The ongoing saga with Australia's elite level netballers and Netball Australia continues, with the dispute over how much they are paid continuing and the AWU continuing to show support after the peak body for elite netballers establishing an affiliation in September of last year.
Fully endorsed by the AWU's national secretary, Bill Shorten, the ANPA (Australian Netball Players Assocation) are claiming that more than half of the players receive under $4,000 each and the highest paid player receives somewhere in the vicinity of $15,000 for an entire season.
This is under the current deal put forward by Netball Australia to the APNA, but the players are not happy and if negotations fail a strike may occur.
Former Melbourne Phoenix and Australian goal shooter Eloise-Southby Halbish, says that while the players are disappointed they want to show support to players who are at the raw end of the pay scale.
"We are disappointed as players, but we didn't want to strike at the beginning of the season because new sponsors have come on board and we wanted to show our support, and also for the fans, but we are unified," she told The Age.
Since retirement, Southby-Halbish has been working as a specialist commentator's on the ABC television's netball coverage and further involving herself as a director of the APNA.
Netball Australia's general manager netball operations Jon Bissett believes that the gap between the players and his organisation is becoming smaller.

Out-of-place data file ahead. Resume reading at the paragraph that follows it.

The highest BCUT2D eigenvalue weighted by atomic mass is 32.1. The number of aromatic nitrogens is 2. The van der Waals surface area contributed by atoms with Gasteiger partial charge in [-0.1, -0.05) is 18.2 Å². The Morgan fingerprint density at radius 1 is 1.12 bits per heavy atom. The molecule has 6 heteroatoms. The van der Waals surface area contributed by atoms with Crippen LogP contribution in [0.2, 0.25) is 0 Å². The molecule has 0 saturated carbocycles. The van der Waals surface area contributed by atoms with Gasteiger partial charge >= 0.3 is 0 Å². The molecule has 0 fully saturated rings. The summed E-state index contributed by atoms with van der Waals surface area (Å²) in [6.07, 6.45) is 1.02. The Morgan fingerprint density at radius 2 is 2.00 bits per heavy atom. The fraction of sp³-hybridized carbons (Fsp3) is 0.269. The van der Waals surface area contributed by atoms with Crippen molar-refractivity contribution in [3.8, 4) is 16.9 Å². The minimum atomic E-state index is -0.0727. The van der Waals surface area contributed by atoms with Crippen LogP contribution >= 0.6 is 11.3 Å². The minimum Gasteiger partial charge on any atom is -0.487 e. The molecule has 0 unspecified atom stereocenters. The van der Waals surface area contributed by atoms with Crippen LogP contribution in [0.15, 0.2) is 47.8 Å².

"We're fully in support of the players getting improved conditions but, unfortunately, it's not an easy situation," Bissett told the Herald Sun on Friday.
"Netball Australia doesn't actually employ the players, the state associations do.
"We're trying to move that into a single sort of payment system. We'd love the girls to be full-time professionals but, unfortunately, at this time the sport doesn't have the revenue to support that.
"I think we're fairly close though. I think they understand that we're not a super rich sport."
"There are no television rights paid and we've got some sponsorship from the Commonwealth Bank, but not near the magnitude of men's sport."
Currently, Netball Australia pays for travel and training costs who play for any of the eight teams who compete in the elite Commonwealth Bank Tropy competition but many players believe is well below what other players are being paid in competition in other countries.
Late last week, a sponsor of National Bank Cup team the Capital Shaker's revealed that he had made an offer to star Silver Ferns goaler Irene Van Dyk to the tune of $170,000 to move from the Waiakto/Bay of Plenty Magic to play with the Shakers for two seasons.
For too long, netball at the elite level in this country has struggled for recognition in the media and other outlets even if it is has one of the largest participation rates of any sport at the grass roots level in this country.
It's about time that the players who play at the elite level are financially rewarded with at least a minimum wage and although Netball Australia is not in the position to pay the players more, it makes for a good way to reward some very committed professional sports people who play mostly for the love of the game.
The Commonwealth Bank Trophy moves into round two this week, with the Melbourne Phoenix playing thier first home match for the year against the AIS Canberra on Friday night.